(D) to 1.5 g. (0.00167 mole) of the product of step (C), dissolved in 15 ml. of warm 85 percent ethanol, 15 ml. 85 percent ethanol containing 520 mg. (0.0165 mole) of hydrazine was added. After boiling under reflux for 20 minutes, the content was poured into 150 ml. ice-cold water, and extracted four times with 150 ml. of chloroform. The two layers were separated by centrifugation. The combined organic layers were dried over Drierite and evaporated to 600 mg. of a yellow syrup. The crude pronot was placed on a silicic acid column (25 x 5 cm.) and eluted with the following quantities of chloroformmethanol (v./v.):(100:2) to 540 ml., (100:5) 540 to 1070 ml., and (100:10) 1070 to 2200 ml. The eluate was monitored by TLC. Fifty milligrams of an unidentified nonpolar lipid were eluted in the first 400 ml.; 310 mg. -1,2-di-O-palmitoyl-3-O (fl-D galactopyranosyl) rac glycerol were eluted at 400 to 540 mol.; 150 mg. of a mixture of monoand diacyl compounds at 540 to 1150; 36 mg. pure monoacyl compounds [a mixture of 1- and 2-O-palmitoyl-3-O- (fl-D-galactopyranosyl)-rac-glycerol] at 1150 to 1600 ml.; and about 40 mg. of unidentified, highly polar products between 1600 to 2200 ml. The yields of pure diacyl and pure monoacyl mixture were 25 and 4.3 percent, respectively.

Analysis of the diacyl compound gave: M.P. 54.5 Calculated: C, 67.44 percent; H, 10.71 percent. Found: C, 66.97 percent; H, 10.5 percent. Ester: galactosezglycerol=2:1.10:1.02. -CH per mole (comparison of CH at 8.71- with the corresponding amount of standard tripalmitin): 28.5 M.P. of deacetylated lipid (galactosylglycerol) 100-110 of galactosylglycerol 9.

Analysis of the monoacyl mixture gave: M.P. 7075. Calculated: C, 59.93 percent; H, 11.64 percent. Found: C, 59.02 percent; H, 10.81 percent. Estertgalactoserglycerol=l:0.92:0.90. CH per mole (comparison of CH at 8.71- with the corresponding amount of tripalmitin): 11.2. M.P. of deacetylated lipid (galactosylglycerol) 100110. of galactosylglycerol 10.

EXAMPLE 2 Preparation of 1,2-di-O-acyl-3-O-(B-D-galactopyranosyl) -sn-glycerol (A) 13.0 grams (0.067 mole) of 2,5-methylene-D-mannitol were suspended in 150 ml. of ice-cold dry pyridine, and 36.7 g. (0.134 mole) of palmitoylchloride were added. After shaking at room temperature for 2 hours, the content was poured into 1 liter of ice water and the sticky yellow precipitate was filtered. The residue was recrystallized from 100 ml. of n-butanol, washed with methanol, and dried in vacuo. The yield of 1.6-di-O-palmitoyl-2,5methlene-D-mannitrol was 13 g. (28 percent), M.P. 72-80 C. (uncollected).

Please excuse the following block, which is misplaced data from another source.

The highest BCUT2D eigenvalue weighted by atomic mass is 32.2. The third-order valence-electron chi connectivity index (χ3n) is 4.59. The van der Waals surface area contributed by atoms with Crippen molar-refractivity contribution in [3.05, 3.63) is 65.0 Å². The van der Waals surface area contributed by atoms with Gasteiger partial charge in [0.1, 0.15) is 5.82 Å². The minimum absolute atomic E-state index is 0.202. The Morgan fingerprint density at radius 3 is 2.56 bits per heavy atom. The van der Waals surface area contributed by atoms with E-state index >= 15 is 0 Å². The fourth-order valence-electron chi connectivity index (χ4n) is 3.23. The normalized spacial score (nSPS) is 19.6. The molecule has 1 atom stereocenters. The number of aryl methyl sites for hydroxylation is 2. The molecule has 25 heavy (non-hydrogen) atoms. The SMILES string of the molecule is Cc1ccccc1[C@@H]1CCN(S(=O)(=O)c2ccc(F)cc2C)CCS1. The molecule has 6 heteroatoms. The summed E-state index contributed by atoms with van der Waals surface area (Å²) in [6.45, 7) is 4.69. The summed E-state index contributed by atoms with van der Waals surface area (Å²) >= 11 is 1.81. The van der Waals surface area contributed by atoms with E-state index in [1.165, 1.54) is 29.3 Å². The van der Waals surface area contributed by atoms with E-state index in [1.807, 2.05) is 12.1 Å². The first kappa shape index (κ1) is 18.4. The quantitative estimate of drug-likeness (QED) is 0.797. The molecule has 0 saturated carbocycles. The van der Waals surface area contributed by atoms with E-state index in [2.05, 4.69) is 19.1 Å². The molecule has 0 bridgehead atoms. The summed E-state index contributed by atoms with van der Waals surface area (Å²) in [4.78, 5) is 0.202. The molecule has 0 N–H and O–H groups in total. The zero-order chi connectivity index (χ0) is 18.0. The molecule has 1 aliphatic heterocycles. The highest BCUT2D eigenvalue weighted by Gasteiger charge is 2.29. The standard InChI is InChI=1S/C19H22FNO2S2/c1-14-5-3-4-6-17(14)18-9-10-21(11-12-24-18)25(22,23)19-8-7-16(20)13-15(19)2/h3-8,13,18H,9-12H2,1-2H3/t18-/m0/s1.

(B) 10.0 grams (0.015 mole) of the product of step (A) were dissolved in 100 ml. of dried, redistilled ethyl acetate, and cooled on an ice bath. Then, 6.7 g. (0.016 mole( of lead tetraacetate were added. After shaking for minutes all the lead tetraacetate had reacted. Additional (about 3.0 g.) lead tetraacetate was added slowly until a small excess could be detected by a starch-iodine test and the color turned orange. The product was filtered; to the filtrate 0.80 g. of sodium borohydride was added and, after shaking for 30 minutes, the content was filtered. The recipitate was washed with 50 ml. of chloroform and the combined filtrate and washings were evaporated in vacuo yielding a residue of 8 g. (78 percent) of crude 2,2'-O methylene-bis-(l-O-palmitoyl-n-glycerol) that was used in the next reaction without further purification.

(C) 6.0 grams (0.0090 mole) of the product of step (B) was dissolved in 40 ml. of dry ethanol-free chloroform. Fifteen grams of Drierite, 3.0 g. of mercury oxide, and 0.3 g. of mercury bromide were added. The mixture was mechanically stirred in a 500-ml. three-neck roundbottom flask for 2 hours at room temperature in the dark. To the mixture 2.3 g. of iodine were added and 9.0 g. (0.020 mole) of acetobromogalactose in 50 ml. of dry ethanol-free chloroform were dropped during 30 minutes into the flask. Stirring was continued in the dark for 6 days. Then the mixture was centrifuged and the residue washed twice with 50 ml. of chloroform. The combined supernatants were washed with water, dried over Drierite,

and concentrated in vacuo to a syrup. The syrup was suspended in ml. of water-saturated butanol. After heat ing to 45 -5 0 C., the suspension was adjusted with hydrochloric acid to pH 1.5 and stirred for 30 minutes at 45 50 C. The suspension was poured into 200 ml. of chloroform-10 percent sodium bicarbonate (1:1, v./v.). The organic layer was washed twice with 20 ml. of water, dried over Drierite, and concentrated in vacuo at 60 C. to a syrup.